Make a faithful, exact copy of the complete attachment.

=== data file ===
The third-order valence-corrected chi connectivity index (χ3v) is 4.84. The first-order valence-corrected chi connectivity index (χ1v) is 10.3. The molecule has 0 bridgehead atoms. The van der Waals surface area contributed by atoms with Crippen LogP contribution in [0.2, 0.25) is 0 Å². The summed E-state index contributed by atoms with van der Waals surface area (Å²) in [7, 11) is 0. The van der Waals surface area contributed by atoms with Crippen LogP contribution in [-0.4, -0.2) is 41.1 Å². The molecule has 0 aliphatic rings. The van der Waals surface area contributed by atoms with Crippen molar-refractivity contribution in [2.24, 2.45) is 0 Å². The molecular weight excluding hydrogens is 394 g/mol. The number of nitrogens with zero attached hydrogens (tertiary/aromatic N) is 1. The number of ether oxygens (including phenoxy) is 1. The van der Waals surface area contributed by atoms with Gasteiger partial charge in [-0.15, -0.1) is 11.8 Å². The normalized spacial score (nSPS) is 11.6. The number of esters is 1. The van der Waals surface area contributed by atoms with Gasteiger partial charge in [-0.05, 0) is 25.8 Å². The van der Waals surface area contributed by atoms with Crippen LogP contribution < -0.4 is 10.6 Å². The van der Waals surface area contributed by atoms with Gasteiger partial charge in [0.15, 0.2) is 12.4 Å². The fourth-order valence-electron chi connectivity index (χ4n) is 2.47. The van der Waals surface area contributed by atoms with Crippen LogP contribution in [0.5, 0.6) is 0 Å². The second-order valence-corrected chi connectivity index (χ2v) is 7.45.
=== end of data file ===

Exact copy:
The third-order valence-corrected chi connectivity index (χ3v) is 4.84. The first-order valence-corrected chi connectivity index (χ1v) is 10.3. The molecule has 0 bridgehead atoms. The van der Waals surface area contributed by atoms with Crippen LogP contribution in [0.2, 0.25) is 0 Å². The summed E-state index contributed by atoms with van der Waals surface area (Å²) in [7, 11) is 0. The van der Waals surface area contributed by atoms with Crippen LogP contribution in [-0.4, -0.2) is 41.1 Å². The molecule has 0 aliphatic rings. The van der Waals surface area contributed by atoms with Crippen molar-refractivity contribution in [2.24, 2.45) is 0 Å². The molecular weight excluding hydrogens is 394 g/mol. The number of nitrogens with zero attached hydrogens (tertiary/aromatic N) is 1. The number of ether oxygens (including phenoxy) is 1. The van der Waals surface area contributed by atoms with Gasteiger partial charge in [-0.15, -0.1) is 11.8 Å². The normalized spacial score (nSPS) is 11.6. The number of esters is 1. The van der Waals surface area contributed by atoms with Gasteiger partial charge in [-0.05, 0) is 25.8 Å². The van der Waals surface area contributed by atoms with Crippen LogP contribution < -0.4 is 10.6 Å². The van der Waals surface area contributed by atoms with Gasteiger partial charge in [0.15, 0.2) is 12.4 Å². The fourth-order valence-electron chi connectivity index (χ4n) is 2.47. The van der Waals surface area contributed by atoms with Crippen LogP contribution in [0.5, 0.6) is 0 Å². The second-order valence-corrected chi connectivity index (χ2v) is 7.45.